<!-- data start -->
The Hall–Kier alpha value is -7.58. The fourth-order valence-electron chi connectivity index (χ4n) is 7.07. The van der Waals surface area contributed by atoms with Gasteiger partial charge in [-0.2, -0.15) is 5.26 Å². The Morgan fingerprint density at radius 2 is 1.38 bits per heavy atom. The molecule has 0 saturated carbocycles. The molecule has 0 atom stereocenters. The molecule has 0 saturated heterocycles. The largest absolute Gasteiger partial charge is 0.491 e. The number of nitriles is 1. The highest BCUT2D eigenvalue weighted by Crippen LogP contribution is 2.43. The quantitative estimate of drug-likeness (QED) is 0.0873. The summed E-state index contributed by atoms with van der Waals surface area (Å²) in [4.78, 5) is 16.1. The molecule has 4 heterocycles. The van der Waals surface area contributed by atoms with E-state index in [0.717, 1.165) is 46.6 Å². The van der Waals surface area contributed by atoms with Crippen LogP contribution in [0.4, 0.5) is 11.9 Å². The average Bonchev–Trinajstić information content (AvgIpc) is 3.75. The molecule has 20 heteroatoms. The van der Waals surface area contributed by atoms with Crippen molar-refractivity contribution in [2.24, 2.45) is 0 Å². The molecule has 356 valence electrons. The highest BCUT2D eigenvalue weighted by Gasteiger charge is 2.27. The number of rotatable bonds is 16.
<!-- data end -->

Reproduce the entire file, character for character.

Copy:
The Hall–Kier alpha value is -7.58. The fourth-order valence-electron chi connectivity index (χ4n) is 7.07. The van der Waals surface area contributed by atoms with Gasteiger partial charge in [-0.2, -0.15) is 5.26 Å². The Morgan fingerprint density at radius 2 is 1.38 bits per heavy atom. The molecule has 0 saturated carbocycles. The molecule has 0 atom stereocenters. The molecule has 0 saturated heterocycles. The largest absolute Gasteiger partial charge is 0.491 e. The number of nitriles is 1. The highest BCUT2D eigenvalue weighted by Crippen LogP contribution is 2.43. The quantitative estimate of drug-likeness (QED) is 0.0873. The summed E-state index contributed by atoms with van der Waals surface area (Å²) in [4.78, 5) is 16.1. The molecule has 4 heterocycles. The van der Waals surface area contributed by atoms with E-state index in [0.717, 1.165) is 46.6 Å². The van der Waals surface area contributed by atoms with Crippen LogP contribution in [0.4, 0.5) is 11.9 Å². The average Bonchev–Trinajstić information content (AvgIpc) is 3.75. The molecule has 20 heteroatoms. The van der Waals surface area contributed by atoms with Crippen molar-refractivity contribution in [2.24, 2.45) is 0 Å². The molecule has 356 valence electrons. The highest BCUT2D eigenvalue weighted by Gasteiger charge is 2.27. The number of rotatable bonds is 16.